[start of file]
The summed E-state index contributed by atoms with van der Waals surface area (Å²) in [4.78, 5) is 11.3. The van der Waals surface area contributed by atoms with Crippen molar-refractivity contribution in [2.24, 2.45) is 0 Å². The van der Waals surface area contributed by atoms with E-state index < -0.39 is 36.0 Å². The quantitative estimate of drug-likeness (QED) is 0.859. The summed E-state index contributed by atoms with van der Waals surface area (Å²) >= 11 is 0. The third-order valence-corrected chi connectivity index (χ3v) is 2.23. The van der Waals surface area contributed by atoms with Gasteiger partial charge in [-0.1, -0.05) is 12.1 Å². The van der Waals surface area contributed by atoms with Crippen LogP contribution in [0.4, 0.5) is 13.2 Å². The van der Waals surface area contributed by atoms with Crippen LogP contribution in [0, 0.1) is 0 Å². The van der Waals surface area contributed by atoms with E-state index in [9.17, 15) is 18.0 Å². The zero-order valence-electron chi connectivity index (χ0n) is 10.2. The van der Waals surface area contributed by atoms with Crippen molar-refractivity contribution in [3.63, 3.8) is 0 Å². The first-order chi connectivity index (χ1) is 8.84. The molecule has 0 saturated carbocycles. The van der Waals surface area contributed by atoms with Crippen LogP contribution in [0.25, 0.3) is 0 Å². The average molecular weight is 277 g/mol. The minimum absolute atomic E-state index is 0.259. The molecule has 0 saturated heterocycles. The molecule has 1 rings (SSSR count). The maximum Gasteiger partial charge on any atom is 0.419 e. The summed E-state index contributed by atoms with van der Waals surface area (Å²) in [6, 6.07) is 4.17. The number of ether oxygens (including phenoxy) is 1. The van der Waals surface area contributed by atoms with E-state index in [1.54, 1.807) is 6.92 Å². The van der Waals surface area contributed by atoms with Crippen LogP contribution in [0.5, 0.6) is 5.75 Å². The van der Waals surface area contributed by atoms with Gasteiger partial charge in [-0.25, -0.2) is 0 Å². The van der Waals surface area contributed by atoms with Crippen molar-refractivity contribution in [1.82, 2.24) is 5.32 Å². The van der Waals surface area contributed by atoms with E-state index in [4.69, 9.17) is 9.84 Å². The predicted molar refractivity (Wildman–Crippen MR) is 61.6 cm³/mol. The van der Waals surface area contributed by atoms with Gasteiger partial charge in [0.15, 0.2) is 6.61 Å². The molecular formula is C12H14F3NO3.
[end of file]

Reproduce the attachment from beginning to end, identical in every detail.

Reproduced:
The summed E-state index contributed by atoms with van der Waals surface area (Å²) in [4.78, 5) is 11.3. The van der Waals surface area contributed by atoms with Crippen molar-refractivity contribution in [2.24, 2.45) is 0 Å². The van der Waals surface area contributed by atoms with E-state index < -0.39 is 36.0 Å². The quantitative estimate of drug-likeness (QED) is 0.859. The summed E-state index contributed by atoms with van der Waals surface area (Å²) >= 11 is 0. The third-order valence-corrected chi connectivity index (χ3v) is 2.23. The van der Waals surface area contributed by atoms with Gasteiger partial charge in [-0.1, -0.05) is 12.1 Å². The van der Waals surface area contributed by atoms with Crippen LogP contribution in [0.4, 0.5) is 13.2 Å². The van der Waals surface area contributed by atoms with Crippen LogP contribution in [0, 0.1) is 0 Å². The van der Waals surface area contributed by atoms with E-state index in [9.17, 15) is 18.0 Å². The zero-order valence-electron chi connectivity index (χ0n) is 10.2. The van der Waals surface area contributed by atoms with Crippen molar-refractivity contribution in [3.63, 3.8) is 0 Å². The first-order chi connectivity index (χ1) is 8.84. The molecule has 0 saturated carbocycles. The van der Waals surface area contributed by atoms with Crippen LogP contribution in [0.25, 0.3) is 0 Å². The average molecular weight is 277 g/mol. The minimum absolute atomic E-state index is 0.259. The molecule has 0 saturated heterocycles. The molecule has 1 rings (SSSR count). The maximum Gasteiger partial charge on any atom is 0.419 e. The summed E-state index contributed by atoms with van der Waals surface area (Å²) in [6, 6.07) is 4.17. The number of ether oxygens (including phenoxy) is 1. The van der Waals surface area contributed by atoms with E-state index in [1.54, 1.807) is 6.92 Å². The van der Waals surface area contributed by atoms with Crippen LogP contribution in [0.5, 0.6) is 5.75 Å². The van der Waals surface area contributed by atoms with Gasteiger partial charge in [-0.25, -0.2) is 0 Å². The van der Waals surface area contributed by atoms with Crippen molar-refractivity contribution in [1.82, 2.24) is 5.32 Å². The van der Waals surface area contributed by atoms with E-state index in [4.69, 9.17) is 9.84 Å². The predicted molar refractivity (Wildman–Crippen MR) is 61.6 cm³/mol. The van der Waals surface area contributed by atoms with Gasteiger partial charge in [0.15, 0.2) is 6.61 Å². The molecular formula is C12H14F3NO3.